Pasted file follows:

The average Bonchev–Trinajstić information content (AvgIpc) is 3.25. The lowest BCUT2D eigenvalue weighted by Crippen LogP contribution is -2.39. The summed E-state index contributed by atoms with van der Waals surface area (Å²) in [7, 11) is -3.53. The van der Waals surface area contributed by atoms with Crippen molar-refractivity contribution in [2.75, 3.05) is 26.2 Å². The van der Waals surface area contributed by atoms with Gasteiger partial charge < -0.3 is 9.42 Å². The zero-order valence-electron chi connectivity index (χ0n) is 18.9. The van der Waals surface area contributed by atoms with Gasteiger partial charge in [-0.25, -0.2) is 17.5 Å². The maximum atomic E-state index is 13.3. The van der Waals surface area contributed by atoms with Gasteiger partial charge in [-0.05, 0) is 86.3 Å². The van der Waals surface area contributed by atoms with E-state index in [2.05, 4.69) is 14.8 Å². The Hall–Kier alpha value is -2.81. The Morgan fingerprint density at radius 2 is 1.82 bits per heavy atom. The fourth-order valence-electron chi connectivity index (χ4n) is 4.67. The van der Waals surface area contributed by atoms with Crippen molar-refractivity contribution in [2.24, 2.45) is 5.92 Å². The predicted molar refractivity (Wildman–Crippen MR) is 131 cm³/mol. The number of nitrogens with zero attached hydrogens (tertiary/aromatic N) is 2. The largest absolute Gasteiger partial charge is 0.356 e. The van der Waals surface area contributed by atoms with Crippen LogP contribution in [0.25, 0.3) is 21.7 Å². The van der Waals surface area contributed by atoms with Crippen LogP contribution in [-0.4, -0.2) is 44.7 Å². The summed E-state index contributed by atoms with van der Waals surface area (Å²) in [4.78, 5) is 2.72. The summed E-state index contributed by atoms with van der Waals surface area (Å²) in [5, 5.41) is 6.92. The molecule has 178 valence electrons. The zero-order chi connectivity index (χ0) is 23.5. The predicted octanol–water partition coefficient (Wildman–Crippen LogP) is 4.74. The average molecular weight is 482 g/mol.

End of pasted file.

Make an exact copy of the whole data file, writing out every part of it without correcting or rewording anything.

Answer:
The average Bonchev–Trinajstić information content (AvgIpc) is 3.25. The lowest BCUT2D eigenvalue weighted by Crippen LogP contribution is -2.39. The summed E-state index contributed by atoms with van der Waals surface area (Å²) in [7, 11) is -3.53. The van der Waals surface area contributed by atoms with Crippen molar-refractivity contribution in [2.75, 3.05) is 26.2 Å². The van der Waals surface area contributed by atoms with Gasteiger partial charge < -0.3 is 9.42 Å². The zero-order valence-electron chi connectivity index (χ0n) is 18.9. The van der Waals surface area contributed by atoms with Gasteiger partial charge in [-0.25, -0.2) is 17.5 Å². The maximum atomic E-state index is 13.3. The van der Waals surface area contributed by atoms with Gasteiger partial charge in [-0.05, 0) is 86.3 Å². The van der Waals surface area contributed by atoms with E-state index in [2.05, 4.69) is 14.8 Å². The Hall–Kier alpha value is -2.81. The Morgan fingerprint density at radius 2 is 1.82 bits per heavy atom. The fourth-order valence-electron chi connectivity index (χ4n) is 4.67. The van der Waals surface area contributed by atoms with Crippen molar-refractivity contribution in [2.24, 2.45) is 5.92 Å². The predicted molar refractivity (Wildman–Crippen MR) is 131 cm³/mol. The number of nitrogens with zero attached hydrogens (tertiary/aromatic N) is 2. The largest absolute Gasteiger partial charge is 0.356 e. The van der Waals surface area contributed by atoms with Crippen LogP contribution in [0.25, 0.3) is 21.7 Å². The van der Waals surface area contributed by atoms with Crippen LogP contribution in [-0.4, -0.2) is 44.7 Å². The summed E-state index contributed by atoms with van der Waals surface area (Å²) in [4.78, 5) is 2.72. The summed E-state index contributed by atoms with van der Waals surface area (Å²) in [5, 5.41) is 6.92. The molecule has 178 valence electrons. The zero-order chi connectivity index (χ0) is 23.5. The predicted octanol–water partition coefficient (Wildman–Crippen LogP) is 4.74. The average molecular weight is 482 g/mol.